From All Male Panels to the now infamous Google Memo to speakers boycotting events, diversity has come to the fore of the minds of those in business and events more and more in the recent past.
And someone had to fix it.
In the third-largest city of Finland, Tampere, a small group of 150 international representatives came together to talk about how they could improve the English-speaking business opportunities in the area in 2014.
In 2015, that quickly scaled to 800 attendees and this year it promises to be even larger.
With the same entrepreneurial spirit that guided their first endeavour, the team constantly look to what accelerates business and how they can frame the conference around these topics.
TWINKLE, the event in question, wants to help businesses discover the potential of diversity specifically this year. More particularly, the impact of diversity on business and economic growth.
I spoke with a few individuals involved, all with their own reasons and unique backgrounds that lead them to getting involved.
Turning Away from Tokenism
Imaneh Ameli began her journey as a volunteer at TWINKLE and quickly became their Secretary and a Board Member.
She holds a Masters Degree in Global and Transnational Studies from the University of Tampere.
A conflict that’s come out of many of my conversations running up to our blog’s series on diversity is that a lot of people want diversity, but they worry that – in the process of diversifying their field – they run the risk of coming off as tokenistic, so I asked her about it:
“TWINKLE Association has always aimed to educate companies to comprehend how diversity can be beneficial instead of demanding them to utilise it without internalising the value of it. We believe that our approach will gradually have a powerful, positive impact on the economy and business culture of the region.”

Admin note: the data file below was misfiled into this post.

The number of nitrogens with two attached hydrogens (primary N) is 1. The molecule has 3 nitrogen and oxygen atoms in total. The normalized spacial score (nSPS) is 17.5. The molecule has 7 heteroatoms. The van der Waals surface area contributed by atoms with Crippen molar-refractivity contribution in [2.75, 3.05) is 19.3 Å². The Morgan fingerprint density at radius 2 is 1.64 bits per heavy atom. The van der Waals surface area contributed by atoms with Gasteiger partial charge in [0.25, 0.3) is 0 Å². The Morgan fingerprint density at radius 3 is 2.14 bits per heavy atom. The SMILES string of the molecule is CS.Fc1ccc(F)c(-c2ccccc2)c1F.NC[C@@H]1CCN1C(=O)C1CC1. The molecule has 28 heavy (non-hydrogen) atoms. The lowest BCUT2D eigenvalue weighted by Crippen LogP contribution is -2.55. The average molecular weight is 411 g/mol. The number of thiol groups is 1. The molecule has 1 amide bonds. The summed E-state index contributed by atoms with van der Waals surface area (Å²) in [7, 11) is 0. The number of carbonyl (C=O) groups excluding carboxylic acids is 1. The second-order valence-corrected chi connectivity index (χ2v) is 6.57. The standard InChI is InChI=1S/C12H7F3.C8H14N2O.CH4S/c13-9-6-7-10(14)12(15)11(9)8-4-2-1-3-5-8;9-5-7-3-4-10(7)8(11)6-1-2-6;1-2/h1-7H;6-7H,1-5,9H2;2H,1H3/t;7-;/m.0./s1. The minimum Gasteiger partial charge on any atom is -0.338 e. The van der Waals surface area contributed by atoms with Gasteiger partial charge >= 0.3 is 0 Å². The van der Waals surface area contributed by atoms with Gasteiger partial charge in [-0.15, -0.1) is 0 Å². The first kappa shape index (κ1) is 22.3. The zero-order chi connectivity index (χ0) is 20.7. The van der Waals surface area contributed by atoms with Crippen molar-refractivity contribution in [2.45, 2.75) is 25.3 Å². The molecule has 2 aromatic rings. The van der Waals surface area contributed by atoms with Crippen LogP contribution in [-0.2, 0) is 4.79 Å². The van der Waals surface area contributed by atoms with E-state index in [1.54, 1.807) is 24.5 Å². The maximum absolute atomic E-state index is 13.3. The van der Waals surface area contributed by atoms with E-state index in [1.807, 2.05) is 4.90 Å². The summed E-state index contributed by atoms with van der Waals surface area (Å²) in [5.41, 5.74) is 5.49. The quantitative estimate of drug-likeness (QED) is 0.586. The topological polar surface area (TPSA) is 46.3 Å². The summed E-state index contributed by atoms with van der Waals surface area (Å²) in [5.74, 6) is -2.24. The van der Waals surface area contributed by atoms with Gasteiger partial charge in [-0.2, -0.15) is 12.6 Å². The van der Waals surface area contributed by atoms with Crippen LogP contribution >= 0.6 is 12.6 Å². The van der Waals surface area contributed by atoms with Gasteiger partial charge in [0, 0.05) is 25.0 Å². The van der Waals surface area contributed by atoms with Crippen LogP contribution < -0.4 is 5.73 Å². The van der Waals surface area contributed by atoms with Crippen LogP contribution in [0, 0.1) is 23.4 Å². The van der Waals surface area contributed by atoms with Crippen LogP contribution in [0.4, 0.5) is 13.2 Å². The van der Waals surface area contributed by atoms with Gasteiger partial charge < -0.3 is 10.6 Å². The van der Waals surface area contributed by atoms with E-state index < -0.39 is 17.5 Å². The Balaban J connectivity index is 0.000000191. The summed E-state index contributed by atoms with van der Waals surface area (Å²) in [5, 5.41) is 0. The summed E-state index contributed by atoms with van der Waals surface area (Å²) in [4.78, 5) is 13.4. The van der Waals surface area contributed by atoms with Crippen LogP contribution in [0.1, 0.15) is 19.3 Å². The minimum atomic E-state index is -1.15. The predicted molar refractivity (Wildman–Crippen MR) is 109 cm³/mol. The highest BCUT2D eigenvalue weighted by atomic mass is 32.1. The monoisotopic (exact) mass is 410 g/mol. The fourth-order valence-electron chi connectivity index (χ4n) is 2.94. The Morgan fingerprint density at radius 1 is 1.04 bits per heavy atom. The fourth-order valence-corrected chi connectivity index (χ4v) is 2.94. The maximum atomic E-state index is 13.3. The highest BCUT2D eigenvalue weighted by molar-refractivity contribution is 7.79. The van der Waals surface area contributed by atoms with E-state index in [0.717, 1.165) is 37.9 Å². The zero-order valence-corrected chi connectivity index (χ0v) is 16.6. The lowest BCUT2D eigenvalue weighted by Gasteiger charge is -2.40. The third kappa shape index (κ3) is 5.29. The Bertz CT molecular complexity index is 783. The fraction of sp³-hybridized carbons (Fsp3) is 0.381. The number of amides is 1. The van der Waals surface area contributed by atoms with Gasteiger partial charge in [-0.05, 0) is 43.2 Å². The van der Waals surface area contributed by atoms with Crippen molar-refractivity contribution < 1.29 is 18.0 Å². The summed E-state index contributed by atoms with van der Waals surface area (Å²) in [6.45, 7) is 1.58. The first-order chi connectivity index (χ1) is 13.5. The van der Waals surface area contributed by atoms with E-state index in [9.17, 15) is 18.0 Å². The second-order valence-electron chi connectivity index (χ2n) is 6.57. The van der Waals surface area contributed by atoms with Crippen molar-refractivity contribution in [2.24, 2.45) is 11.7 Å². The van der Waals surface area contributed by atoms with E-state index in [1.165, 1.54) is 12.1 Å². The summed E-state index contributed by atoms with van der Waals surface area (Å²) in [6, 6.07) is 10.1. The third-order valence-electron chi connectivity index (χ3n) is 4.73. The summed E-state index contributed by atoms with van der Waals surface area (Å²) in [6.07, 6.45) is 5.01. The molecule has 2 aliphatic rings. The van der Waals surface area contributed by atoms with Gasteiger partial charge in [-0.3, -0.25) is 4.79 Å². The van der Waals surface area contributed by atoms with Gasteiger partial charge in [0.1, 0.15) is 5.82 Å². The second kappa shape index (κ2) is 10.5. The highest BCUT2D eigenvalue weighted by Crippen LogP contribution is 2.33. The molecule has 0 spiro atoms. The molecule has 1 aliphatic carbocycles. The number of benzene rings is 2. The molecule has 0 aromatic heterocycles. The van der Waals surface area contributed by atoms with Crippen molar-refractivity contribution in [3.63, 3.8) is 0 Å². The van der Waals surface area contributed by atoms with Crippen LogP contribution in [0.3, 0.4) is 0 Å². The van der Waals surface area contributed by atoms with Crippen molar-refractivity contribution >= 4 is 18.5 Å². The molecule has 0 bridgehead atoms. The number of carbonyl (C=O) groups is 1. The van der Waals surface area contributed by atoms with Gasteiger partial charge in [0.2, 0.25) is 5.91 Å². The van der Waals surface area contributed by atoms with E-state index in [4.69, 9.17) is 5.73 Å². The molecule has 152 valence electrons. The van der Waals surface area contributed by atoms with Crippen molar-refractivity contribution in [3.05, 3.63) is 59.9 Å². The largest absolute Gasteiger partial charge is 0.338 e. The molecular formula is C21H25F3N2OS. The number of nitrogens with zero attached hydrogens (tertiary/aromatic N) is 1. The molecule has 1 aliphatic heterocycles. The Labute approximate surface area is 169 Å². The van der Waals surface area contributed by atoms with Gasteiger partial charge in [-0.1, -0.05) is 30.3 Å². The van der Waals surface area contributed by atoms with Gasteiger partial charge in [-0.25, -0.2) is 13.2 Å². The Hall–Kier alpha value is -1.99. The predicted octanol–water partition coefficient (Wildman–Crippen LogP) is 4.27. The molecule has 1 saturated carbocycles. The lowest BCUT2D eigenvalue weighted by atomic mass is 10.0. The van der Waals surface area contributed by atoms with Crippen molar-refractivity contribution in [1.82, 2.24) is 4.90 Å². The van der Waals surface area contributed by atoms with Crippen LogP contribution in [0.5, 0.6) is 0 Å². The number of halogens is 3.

Instead of forcing diversity upon individuals and organisations as an inherent need, TWINKLE is working towards providing information on the associated advantages to solidify why diversity is so important.
In February, Indeed surveyed a little over 1,000 tech employees to gauge how educated they were on diversity thanks to efforts put in by their workplaces.
The whole industry, it seems, came up lacking. 57% of respondents didn’t know of any meaningful action their company was taking. A further 25% said their company simply wasn’t taking any meaningful action to support diversity.
With that in mind, it’s easy to see where the gap emerges between organisations saying they support diversity and the ones that actually provide the information and action towards improving it.
It’s gladdening to see TWINKLE pushing against that tide to further the business case for diversity.
Beatriz Arze is the Chairperson of TWINKLE.
Born in Columbia, moving to Bolivia, Brazil, and now Finland, it’s easy to see where her appreciation of the value of combining cultures comes from.
“The TWINKLE event is not only about Diversity, but about how it co-exists with businesses and how it provides different perspectives and actions for innovation and growth. So, what we are doing with TWINKLE 2017 event is to merge them all together, to share experiences and to co-create in a diverse environment, focusing on development and growth.”
As I said, the first incarnation of TWINKLE took place in 2014 – three years on, the conference has developed in tandem with the progression of the business world:
“As the spread of different cultures is growing faster than ever before the world of business has become more colorful, consisting of people from all different backgrounds, religions, and elasticities. With this spread, we have come to face new challenges in the way we do business.”